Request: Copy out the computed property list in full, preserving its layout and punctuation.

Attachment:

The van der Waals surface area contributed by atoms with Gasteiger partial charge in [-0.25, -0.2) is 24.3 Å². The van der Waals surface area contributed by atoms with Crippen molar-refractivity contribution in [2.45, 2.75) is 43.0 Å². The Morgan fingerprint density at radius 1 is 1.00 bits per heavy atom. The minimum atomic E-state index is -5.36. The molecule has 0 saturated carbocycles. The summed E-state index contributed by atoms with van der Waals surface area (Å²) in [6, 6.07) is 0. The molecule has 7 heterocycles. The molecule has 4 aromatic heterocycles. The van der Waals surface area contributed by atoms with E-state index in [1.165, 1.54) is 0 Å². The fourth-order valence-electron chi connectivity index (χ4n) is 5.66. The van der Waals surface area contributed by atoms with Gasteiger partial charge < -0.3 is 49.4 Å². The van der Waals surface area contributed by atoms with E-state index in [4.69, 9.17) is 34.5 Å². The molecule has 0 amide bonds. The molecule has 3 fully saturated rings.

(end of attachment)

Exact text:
The van der Waals surface area contributed by atoms with Gasteiger partial charge in [-0.25, -0.2) is 24.3 Å². The van der Waals surface area contributed by atoms with Crippen molar-refractivity contribution in [2.45, 2.75) is 43.0 Å². The Morgan fingerprint density at radius 1 is 1.00 bits per heavy atom. The minimum atomic E-state index is -5.36. The molecule has 0 saturated carbocycles. The summed E-state index contributed by atoms with van der Waals surface area (Å²) in [6, 6.07) is 0. The molecule has 7 heterocycles. The molecule has 4 aromatic heterocycles. The van der Waals surface area contributed by atoms with E-state index in [1.165, 1.54) is 0 Å². The fourth-order valence-electron chi connectivity index (χ4n) is 5.66. The van der Waals surface area contributed by atoms with Gasteiger partial charge < -0.3 is 49.4 Å². The van der Waals surface area contributed by atoms with E-state index in [4.69, 9.17) is 34.5 Å². The molecule has 0 amide bonds. The molecule has 3 fully saturated rings.